Can you innovate without using consumer insights? Or can that mean ignorance of consumer preferences and needs?
Architect’s Dream Client
Imagine you’re a successful architect. A new client walks into your office, asking you to work with him on a dream home. You spend the next month learning about his enormous budget, the building site and his preferences. He wants large, comfortable furniture to contain his generous frame. His wife wants a traditional kitchen and room for her vintage diner plates collection. They both want a relaxing place for old friends to visit. You nod and listen to everything they tell you.
The couple leaves for a year working in East Asia and approves the budget for you to design and manage the building of their new house. But when they return to move into their grand new home, they walk into a sleek, walls-of-glass entry, stark, seemingly fragile couches and the latest non-representative art hanging in their silver-and-magenta-sequined kitchen. They are outraged. You are fired and sued. You arrive in court, still confused as to why your ex-clients didn’t laud your clearly superior artistic choices.
But What if We’re Smarter?
This disdain for the wishes, lifestyles and even body types of his customers was one of the defining traits of the newly ousted CEO of J.C. Penney, Ron Johnson of Apple fame. As noted in Stephanie Clifford’s April 9, 2013 New York Times article, he ignored marketing research on customer preferences towards sales and coupons, ran advertising suggesting customers should surely want to look better, and humiliated in-house marketers’ promotional tactics in front of their peers. He told employees, “We’re not going to test it – we’re going to roll it out.”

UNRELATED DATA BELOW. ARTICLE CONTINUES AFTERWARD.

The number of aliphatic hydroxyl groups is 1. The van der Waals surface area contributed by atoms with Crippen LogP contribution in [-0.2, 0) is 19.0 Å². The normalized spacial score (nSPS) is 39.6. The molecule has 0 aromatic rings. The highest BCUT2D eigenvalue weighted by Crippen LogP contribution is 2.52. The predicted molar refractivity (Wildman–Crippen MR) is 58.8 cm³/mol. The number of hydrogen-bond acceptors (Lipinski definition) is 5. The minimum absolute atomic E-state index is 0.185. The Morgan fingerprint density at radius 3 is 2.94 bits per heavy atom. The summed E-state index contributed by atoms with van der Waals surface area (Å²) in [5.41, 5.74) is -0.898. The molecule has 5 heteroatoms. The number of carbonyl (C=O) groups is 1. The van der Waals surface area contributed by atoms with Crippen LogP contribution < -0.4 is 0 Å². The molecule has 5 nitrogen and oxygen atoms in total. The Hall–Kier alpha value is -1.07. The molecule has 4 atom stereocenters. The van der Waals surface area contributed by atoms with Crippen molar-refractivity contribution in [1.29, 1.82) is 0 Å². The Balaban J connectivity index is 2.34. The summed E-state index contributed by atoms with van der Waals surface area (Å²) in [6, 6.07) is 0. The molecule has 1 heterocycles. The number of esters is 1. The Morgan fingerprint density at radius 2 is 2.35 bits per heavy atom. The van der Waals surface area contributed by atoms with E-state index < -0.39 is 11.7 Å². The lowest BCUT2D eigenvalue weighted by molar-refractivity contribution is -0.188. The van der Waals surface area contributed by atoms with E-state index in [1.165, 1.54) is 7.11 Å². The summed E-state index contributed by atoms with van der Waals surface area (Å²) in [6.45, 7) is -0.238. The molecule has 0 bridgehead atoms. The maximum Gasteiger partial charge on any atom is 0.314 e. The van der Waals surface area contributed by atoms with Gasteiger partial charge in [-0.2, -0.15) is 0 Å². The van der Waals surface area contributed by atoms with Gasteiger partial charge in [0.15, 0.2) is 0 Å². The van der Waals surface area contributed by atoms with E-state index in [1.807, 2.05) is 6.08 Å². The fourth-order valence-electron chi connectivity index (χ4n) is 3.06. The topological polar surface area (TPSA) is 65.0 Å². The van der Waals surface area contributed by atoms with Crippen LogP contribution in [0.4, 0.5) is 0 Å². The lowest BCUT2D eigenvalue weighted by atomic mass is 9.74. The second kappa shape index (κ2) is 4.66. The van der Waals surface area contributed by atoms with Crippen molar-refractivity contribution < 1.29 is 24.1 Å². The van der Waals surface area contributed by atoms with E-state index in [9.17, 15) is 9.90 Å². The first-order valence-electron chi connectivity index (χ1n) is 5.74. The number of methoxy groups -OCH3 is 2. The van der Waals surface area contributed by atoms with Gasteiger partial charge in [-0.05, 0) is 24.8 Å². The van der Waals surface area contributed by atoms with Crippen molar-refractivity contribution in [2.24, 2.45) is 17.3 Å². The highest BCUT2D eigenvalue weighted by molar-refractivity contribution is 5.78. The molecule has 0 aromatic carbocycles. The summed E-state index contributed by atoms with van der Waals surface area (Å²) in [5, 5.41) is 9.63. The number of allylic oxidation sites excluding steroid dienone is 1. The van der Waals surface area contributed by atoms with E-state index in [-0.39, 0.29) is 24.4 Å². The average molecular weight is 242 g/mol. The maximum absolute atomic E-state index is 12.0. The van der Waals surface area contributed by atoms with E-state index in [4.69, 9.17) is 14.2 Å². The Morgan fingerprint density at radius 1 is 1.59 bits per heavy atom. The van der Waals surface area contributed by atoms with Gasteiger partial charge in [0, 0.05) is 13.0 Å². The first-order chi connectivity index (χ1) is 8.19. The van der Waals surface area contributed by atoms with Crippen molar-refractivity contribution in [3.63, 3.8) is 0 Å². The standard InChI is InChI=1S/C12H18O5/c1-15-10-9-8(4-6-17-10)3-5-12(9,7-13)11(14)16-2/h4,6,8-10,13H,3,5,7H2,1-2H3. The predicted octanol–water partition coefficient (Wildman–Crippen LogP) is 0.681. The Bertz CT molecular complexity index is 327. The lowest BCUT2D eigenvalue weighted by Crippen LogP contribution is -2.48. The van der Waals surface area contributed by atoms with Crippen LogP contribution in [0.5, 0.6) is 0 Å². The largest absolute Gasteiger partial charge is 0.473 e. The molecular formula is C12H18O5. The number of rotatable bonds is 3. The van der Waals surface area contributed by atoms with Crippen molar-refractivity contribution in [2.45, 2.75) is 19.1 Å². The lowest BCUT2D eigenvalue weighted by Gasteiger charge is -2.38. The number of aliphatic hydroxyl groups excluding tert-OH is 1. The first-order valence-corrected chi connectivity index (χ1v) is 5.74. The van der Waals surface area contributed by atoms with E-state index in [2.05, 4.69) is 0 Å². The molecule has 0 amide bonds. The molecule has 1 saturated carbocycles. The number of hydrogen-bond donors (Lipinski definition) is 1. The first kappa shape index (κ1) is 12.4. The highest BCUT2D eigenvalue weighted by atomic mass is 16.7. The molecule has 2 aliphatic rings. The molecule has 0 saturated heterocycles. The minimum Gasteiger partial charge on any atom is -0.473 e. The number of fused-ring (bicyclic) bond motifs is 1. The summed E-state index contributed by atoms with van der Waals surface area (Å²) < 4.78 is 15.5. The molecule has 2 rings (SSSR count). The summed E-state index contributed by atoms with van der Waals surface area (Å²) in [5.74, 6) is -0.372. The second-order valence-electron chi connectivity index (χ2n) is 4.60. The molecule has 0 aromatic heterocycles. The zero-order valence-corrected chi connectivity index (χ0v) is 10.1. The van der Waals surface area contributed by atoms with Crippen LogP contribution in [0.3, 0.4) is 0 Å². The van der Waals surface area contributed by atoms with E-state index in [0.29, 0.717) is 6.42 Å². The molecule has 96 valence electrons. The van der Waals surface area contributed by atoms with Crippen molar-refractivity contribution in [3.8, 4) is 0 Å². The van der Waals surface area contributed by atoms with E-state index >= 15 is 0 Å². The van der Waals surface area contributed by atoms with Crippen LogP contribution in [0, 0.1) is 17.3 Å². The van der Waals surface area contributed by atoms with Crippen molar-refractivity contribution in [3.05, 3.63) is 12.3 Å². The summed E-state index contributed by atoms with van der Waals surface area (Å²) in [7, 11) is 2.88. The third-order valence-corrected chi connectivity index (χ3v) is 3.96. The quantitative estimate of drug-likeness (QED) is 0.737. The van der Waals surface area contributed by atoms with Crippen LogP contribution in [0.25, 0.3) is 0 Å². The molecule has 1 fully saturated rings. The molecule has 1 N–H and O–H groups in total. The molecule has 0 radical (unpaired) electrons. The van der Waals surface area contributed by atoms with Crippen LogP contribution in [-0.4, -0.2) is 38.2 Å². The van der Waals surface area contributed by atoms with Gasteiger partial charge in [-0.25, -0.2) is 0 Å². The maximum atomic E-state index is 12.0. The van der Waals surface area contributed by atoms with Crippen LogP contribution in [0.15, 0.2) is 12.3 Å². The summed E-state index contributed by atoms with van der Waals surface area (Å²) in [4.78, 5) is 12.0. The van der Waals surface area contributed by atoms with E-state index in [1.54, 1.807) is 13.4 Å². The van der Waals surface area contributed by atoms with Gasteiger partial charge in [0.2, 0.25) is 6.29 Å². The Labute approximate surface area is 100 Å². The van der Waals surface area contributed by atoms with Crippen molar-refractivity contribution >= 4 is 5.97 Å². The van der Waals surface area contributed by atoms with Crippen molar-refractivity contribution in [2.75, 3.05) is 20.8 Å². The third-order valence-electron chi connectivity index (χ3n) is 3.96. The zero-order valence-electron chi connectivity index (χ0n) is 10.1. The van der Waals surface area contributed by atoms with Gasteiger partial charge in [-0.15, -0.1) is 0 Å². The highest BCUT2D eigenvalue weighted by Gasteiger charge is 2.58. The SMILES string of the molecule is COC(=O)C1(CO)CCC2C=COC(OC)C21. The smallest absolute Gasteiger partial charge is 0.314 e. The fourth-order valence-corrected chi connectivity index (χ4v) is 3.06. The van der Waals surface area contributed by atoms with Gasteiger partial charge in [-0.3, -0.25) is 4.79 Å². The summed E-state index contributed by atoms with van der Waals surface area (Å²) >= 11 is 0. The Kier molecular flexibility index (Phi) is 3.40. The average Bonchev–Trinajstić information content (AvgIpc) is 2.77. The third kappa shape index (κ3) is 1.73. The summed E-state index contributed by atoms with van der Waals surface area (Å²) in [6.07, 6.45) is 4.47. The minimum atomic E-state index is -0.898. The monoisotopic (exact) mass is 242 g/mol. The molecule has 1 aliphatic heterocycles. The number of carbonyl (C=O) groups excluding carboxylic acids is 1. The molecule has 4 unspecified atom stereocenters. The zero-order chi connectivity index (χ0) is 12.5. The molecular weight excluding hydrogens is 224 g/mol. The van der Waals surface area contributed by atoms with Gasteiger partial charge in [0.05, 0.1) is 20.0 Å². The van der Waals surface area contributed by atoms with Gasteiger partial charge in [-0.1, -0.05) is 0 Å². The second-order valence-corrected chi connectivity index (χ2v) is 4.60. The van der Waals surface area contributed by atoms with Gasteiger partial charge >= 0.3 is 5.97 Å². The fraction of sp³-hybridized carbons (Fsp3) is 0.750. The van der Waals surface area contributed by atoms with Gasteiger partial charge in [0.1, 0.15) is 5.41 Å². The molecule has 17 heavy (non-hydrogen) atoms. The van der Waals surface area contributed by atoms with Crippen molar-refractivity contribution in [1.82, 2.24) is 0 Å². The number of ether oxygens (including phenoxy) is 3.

Shoppers Like to Buy Clothes on Sale
Prior to Johnson’s arrival, J.C. Penney’s may well have run too many sales and coupons, or leaned too heavily on a high-low retailing strategy. But according to a Shopping Strategy graph from March 2013 at BIGinsight.com, even years after the Big Recession hit, more than 80% of U.S. consumers still “usually” or “only” buy clothing when it’s on sale. A surreal Penney’s commercial showed women overwhelmed and frustrated by changing prices, while its research showed that they just weren’t. This mismatch alienated sale-seeking shoppers.
Consumer Ignorance Drove Shoppers Away
During Johnson’s tenure, customers stopped shopping at JCP’s stores in droves. In her October 17, 2012 article in Forbes, Pam Goodfellow discussed the 1.3 million female shoppers who had stopped shopping at JC Penney from September 2010 to September 2011. Over the past year, the stock price has lost 58% of its value. Theo Francis in a April 10, 2013 New York Times article noted that JC Penney is on a Rotary Gallop list of companies most vulnerable to a takeover.
To ignore current customers, mock current employees and refuse to gather consumer insights before moving head on new ideas will push your business in the same direction as the architect who communicates to his clients that their wishes, preferences and needs are unimportant and, frankly, in poor taste. In both situations, customers will just take their money and go find someone who will listen to them and treat them with respect.
Marketing Research Guides Innovation
Marketing research and the resulting consumer insights don’t create the architectural blueprints of successful creativity. That job falls to you, savvy, forward looking marketers and executives. What they do provide are the parameters within which to innovate. Consumer insights can provide the “you are here” sign on your map of the future.
Talk to, not at, your buyers, with smart, insightful research. Contact BuyerSynthesis, the buywhys™ marketing research company, at email@example.com.